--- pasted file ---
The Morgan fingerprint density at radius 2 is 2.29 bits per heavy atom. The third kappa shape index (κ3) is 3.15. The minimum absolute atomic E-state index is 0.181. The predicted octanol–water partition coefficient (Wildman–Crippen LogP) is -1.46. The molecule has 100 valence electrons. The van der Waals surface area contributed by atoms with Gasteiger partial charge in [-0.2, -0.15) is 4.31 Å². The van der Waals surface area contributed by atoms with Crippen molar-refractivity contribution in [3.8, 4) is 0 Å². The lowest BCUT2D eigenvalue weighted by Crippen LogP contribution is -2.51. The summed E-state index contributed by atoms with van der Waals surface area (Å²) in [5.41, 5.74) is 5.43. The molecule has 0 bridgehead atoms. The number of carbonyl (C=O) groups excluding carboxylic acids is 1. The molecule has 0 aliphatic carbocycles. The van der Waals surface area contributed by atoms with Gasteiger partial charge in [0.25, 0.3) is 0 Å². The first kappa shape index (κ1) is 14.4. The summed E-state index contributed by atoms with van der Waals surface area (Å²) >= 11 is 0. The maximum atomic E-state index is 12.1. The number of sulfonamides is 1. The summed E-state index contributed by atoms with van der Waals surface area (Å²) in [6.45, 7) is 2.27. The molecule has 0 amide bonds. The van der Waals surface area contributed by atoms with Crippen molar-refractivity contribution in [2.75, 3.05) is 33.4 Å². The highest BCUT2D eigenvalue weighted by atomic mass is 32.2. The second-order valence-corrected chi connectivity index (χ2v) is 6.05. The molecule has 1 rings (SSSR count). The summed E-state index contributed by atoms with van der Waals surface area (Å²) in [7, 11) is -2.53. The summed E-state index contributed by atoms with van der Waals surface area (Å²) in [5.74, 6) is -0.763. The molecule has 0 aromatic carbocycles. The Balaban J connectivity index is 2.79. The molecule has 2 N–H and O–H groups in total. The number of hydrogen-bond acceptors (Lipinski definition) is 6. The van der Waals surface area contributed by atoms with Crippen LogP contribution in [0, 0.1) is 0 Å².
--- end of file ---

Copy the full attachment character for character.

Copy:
The Morgan fingerprint density at radius 2 is 2.29 bits per heavy atom. The third kappa shape index (κ3) is 3.15. The minimum absolute atomic E-state index is 0.181. The predicted octanol–water partition coefficient (Wildman–Crippen LogP) is -1.46. The molecule has 100 valence electrons. The van der Waals surface area contributed by atoms with Gasteiger partial charge in [-0.2, -0.15) is 4.31 Å². The van der Waals surface area contributed by atoms with Crippen molar-refractivity contribution in [3.8, 4) is 0 Å². The lowest BCUT2D eigenvalue weighted by Crippen LogP contribution is -2.51. The summed E-state index contributed by atoms with van der Waals surface area (Å²) in [5.41, 5.74) is 5.43. The molecule has 0 bridgehead atoms. The number of carbonyl (C=O) groups excluding carboxylic acids is 1. The molecule has 0 aliphatic carbocycles. The van der Waals surface area contributed by atoms with Gasteiger partial charge in [0.25, 0.3) is 0 Å². The first kappa shape index (κ1) is 14.4. The summed E-state index contributed by atoms with van der Waals surface area (Å²) >= 11 is 0. The maximum atomic E-state index is 12.1. The number of sulfonamides is 1. The summed E-state index contributed by atoms with van der Waals surface area (Å²) in [6.45, 7) is 2.27. The molecule has 0 amide bonds. The van der Waals surface area contributed by atoms with Crippen molar-refractivity contribution in [2.75, 3.05) is 33.4 Å². The highest BCUT2D eigenvalue weighted by atomic mass is 32.2. The second-order valence-corrected chi connectivity index (χ2v) is 6.05. The molecule has 1 rings (SSSR count). The summed E-state index contributed by atoms with van der Waals surface area (Å²) in [7, 11) is -2.53. The summed E-state index contributed by atoms with van der Waals surface area (Å²) in [5.74, 6) is -0.763. The molecule has 0 aromatic carbocycles. The Balaban J connectivity index is 2.79. The molecule has 2 N–H and O–H groups in total. The number of hydrogen-bond acceptors (Lipinski definition) is 6. The van der Waals surface area contributed by atoms with Crippen LogP contribution in [0, 0.1) is 0 Å².